Hi, before i go ahead and buy a new pair from gooutdoors or the equivelent does any one have any shoes they dont use and want to sell.
I already have a pair of actual walking boots and tbh dont get on to well with them, so fancy something light weight and more of a shoe than a boot, i have my eye on a pair of salomon mens exit 2 gtx, does any one have any for sale or something similar or even better?
Raichle shoes are nice but go up a size.
Montrail are the same, get a size larger.
Getting footwear without trying it on first is a pot-luck exercise, and I would very strongly recommend you don't do it.
Your feet are a complex 3d shape and for maximum comfort and effectiveness you'll want something built on a last pretty close to them. Feet, and most manufacturers' lasts, are different shapes so you'll have the best chance of finding the right ones by trying them on in person.
No matter how whizzy the technical features are, if they're the wrong shape for your feet they'll be a bad buy (for example, on paper Inov8 Flyrocs are the absolute perfect shoe for some of my requirements, but on my feet they're simply not very comfortable).
So don't decide what to get until you've tried a pile on is my advice.
the problem is for a lot of folks is where to try on. My nearest is a Cotswold which doesn't have much in the way of shoes, so it's online for me.
It's often online for me... because I know if I order Scarpa 43 I'm very unlikely to have any problems.
But if I want to try something different I'll usually wait until I have an opportunity. And if I'm doing something that would be well served by specialist footwear I typically find I'll be going somewhere with access to it, because there tend to be quite a few good places round the outdoors honeypots.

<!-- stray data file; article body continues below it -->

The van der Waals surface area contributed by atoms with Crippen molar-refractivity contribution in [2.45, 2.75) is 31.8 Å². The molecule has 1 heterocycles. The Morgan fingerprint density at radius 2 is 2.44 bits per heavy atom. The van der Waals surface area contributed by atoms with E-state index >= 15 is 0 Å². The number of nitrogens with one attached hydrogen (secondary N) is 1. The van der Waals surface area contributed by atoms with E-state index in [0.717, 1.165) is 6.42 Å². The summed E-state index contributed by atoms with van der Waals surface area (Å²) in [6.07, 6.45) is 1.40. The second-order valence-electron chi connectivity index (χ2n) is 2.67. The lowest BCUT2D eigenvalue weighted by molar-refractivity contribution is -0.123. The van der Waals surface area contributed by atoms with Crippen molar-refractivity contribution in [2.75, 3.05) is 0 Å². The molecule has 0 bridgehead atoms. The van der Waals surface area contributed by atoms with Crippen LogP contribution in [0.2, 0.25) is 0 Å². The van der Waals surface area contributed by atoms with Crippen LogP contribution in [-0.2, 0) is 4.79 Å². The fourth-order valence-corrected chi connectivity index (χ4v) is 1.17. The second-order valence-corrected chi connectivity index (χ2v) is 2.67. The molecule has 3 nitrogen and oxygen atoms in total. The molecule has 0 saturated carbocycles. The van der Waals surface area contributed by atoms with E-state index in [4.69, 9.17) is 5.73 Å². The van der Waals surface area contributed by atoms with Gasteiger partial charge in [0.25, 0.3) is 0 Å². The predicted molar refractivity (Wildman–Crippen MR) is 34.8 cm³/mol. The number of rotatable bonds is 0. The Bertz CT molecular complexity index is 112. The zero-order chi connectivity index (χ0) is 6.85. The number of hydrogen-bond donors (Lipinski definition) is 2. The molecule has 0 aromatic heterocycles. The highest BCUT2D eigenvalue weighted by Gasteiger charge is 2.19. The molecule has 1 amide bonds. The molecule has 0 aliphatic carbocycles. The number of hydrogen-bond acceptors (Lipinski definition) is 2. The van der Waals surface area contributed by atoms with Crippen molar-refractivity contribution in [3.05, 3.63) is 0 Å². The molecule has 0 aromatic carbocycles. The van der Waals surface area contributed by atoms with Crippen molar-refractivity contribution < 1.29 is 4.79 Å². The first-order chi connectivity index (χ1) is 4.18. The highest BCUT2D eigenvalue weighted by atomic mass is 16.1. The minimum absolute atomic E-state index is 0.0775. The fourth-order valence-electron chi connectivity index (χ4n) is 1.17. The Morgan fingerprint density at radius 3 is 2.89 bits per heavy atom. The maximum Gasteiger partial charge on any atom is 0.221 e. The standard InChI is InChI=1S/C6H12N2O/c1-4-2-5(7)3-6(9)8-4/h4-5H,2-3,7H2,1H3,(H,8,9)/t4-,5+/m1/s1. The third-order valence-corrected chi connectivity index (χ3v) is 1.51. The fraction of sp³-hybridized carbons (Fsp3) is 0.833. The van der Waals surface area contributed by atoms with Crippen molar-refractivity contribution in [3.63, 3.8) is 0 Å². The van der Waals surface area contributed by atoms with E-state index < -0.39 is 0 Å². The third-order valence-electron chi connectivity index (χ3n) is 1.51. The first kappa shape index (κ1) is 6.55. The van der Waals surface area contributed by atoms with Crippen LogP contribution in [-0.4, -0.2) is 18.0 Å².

So I bought my XC ski-boots in the Alps, my orienteering shoes from the Compass Sport mobile shop in a field at an event etc.
It's not always possible, but one can usually get by with something else already in the cupboard for a few trips until the right thing comes up, and then you won't have spent money on what may well be the wrong thing.
If you've tried and like the Salomons then I'd go for those in preference to something "better" for reasons as above.
Your boot problem sounds like a classic. Too many people have had bad experiences like you and learned the hard way that to get comfy bots for serious hill walking you need a good boot fitting service. That said even then boots don't always work out.
The problem with your bruised toes indicates that the shop didn't have a test slope for you to walk on. These test slopes (often with a cobbled surface) help you determine if your toes hit the front of the boot on downhill stretches. They can also help indicate if there's any problem in the heel on hill climbs. Even then with all this help boots don't always work out as your foot can swell up to half a size during a long walk. As for the blisters that maybe resolved by looking at what socks you were wearing. Some people use thick socks. I wear a thin liner sock and then put a thicker wool sock on top. That way the abrasion occurs between the two socks and I don't get blisters. Even the lacing technique can make a difference helping to hold your ankle in place so the foot doesn't slip.
Unfortunately for you you may have to follow that well worn path of experimentation to find out what workds for you. Good luck.
Ontario is a vast adventure playground just waiting to be explored and experienced
Minimal & lightweight footwear designed to enhance your outdoors experience
Become a fan of OutdoorsMagic
Follow us on twitter
Sign up to our free newsletter
Meet partners in our forum
Other Immediate Media Sites
Our eCommerce Platform
© Immediate Media Company Ltd 2012. This website is owned and published by Immediate Media Company Limited. www.immediatemedia.co.uk